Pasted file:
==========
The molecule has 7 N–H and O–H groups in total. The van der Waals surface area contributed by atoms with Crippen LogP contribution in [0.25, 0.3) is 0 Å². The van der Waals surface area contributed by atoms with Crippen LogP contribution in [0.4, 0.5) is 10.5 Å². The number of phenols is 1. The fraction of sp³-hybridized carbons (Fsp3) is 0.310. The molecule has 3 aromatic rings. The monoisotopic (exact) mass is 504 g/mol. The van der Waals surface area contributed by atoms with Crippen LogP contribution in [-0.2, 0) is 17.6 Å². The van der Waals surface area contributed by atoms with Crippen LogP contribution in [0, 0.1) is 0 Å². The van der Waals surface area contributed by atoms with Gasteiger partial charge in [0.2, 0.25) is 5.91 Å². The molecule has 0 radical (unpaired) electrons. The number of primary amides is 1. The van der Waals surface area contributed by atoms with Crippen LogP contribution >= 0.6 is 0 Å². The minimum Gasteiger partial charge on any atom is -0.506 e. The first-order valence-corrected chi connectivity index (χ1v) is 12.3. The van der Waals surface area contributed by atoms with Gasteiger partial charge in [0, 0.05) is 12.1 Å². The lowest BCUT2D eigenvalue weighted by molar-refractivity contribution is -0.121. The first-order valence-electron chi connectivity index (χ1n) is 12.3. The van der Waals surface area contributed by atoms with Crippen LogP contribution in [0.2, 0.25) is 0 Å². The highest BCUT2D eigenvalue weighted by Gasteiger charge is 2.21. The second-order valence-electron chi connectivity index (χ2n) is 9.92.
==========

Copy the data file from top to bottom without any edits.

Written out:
The molecule has 7 N–H and O–H groups in total. The van der Waals surface area contributed by atoms with Crippen LogP contribution in [0.25, 0.3) is 0 Å². The van der Waals surface area contributed by atoms with Crippen LogP contribution in [0.4, 0.5) is 10.5 Å². The number of phenols is 1. The fraction of sp³-hybridized carbons (Fsp3) is 0.310. The molecule has 3 aromatic rings. The monoisotopic (exact) mass is 504 g/mol. The van der Waals surface area contributed by atoms with Crippen LogP contribution in [-0.2, 0) is 17.6 Å². The van der Waals surface area contributed by atoms with Crippen LogP contribution in [0, 0.1) is 0 Å². The van der Waals surface area contributed by atoms with Gasteiger partial charge in [0.2, 0.25) is 5.91 Å². The molecule has 0 radical (unpaired) electrons. The number of primary amides is 1. The van der Waals surface area contributed by atoms with Crippen LogP contribution >= 0.6 is 0 Å². The minimum Gasteiger partial charge on any atom is -0.506 e. The first-order valence-corrected chi connectivity index (χ1v) is 12.3. The van der Waals surface area contributed by atoms with Gasteiger partial charge in [0, 0.05) is 12.1 Å². The lowest BCUT2D eigenvalue weighted by molar-refractivity contribution is -0.121. The first-order valence-electron chi connectivity index (χ1n) is 12.3. The van der Waals surface area contributed by atoms with Crippen LogP contribution in [0.2, 0.25) is 0 Å². The highest BCUT2D eigenvalue weighted by Gasteiger charge is 2.21. The second-order valence-electron chi connectivity index (χ2n) is 9.92.